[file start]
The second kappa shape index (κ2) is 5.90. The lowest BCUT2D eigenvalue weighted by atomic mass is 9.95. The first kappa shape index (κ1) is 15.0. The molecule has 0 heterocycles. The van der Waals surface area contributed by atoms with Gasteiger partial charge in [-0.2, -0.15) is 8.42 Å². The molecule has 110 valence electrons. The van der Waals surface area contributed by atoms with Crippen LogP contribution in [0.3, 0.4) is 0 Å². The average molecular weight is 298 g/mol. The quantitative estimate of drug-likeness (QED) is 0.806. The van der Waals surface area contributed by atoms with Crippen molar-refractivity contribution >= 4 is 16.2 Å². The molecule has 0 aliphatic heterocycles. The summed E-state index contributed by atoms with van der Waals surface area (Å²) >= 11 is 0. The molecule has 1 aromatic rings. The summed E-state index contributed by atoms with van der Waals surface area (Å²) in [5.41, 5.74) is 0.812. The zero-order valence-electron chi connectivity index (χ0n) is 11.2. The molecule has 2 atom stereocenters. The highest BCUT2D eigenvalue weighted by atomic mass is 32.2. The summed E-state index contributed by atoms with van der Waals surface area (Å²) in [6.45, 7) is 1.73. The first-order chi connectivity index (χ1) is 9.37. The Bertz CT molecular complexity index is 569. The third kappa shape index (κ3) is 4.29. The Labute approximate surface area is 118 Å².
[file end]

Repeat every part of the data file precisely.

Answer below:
The second kappa shape index (κ2) is 5.90. The lowest BCUT2D eigenvalue weighted by atomic mass is 9.95. The first kappa shape index (κ1) is 15.0. The molecule has 0 heterocycles. The van der Waals surface area contributed by atoms with Gasteiger partial charge in [-0.2, -0.15) is 8.42 Å². The molecule has 110 valence electrons. The van der Waals surface area contributed by atoms with Crippen LogP contribution in [0.3, 0.4) is 0 Å². The average molecular weight is 298 g/mol. The quantitative estimate of drug-likeness (QED) is 0.806. The van der Waals surface area contributed by atoms with Crippen molar-refractivity contribution >= 4 is 16.2 Å². The molecule has 0 aliphatic heterocycles. The summed E-state index contributed by atoms with van der Waals surface area (Å²) >= 11 is 0. The molecule has 1 aromatic rings. The summed E-state index contributed by atoms with van der Waals surface area (Å²) in [5.41, 5.74) is 0.812. The zero-order valence-electron chi connectivity index (χ0n) is 11.2. The molecule has 2 atom stereocenters. The highest BCUT2D eigenvalue weighted by atomic mass is 32.2. The summed E-state index contributed by atoms with van der Waals surface area (Å²) in [6.45, 7) is 1.73. The first-order chi connectivity index (χ1) is 9.37. The Bertz CT molecular complexity index is 569. The third kappa shape index (κ3) is 4.29. The Labute approximate surface area is 118 Å².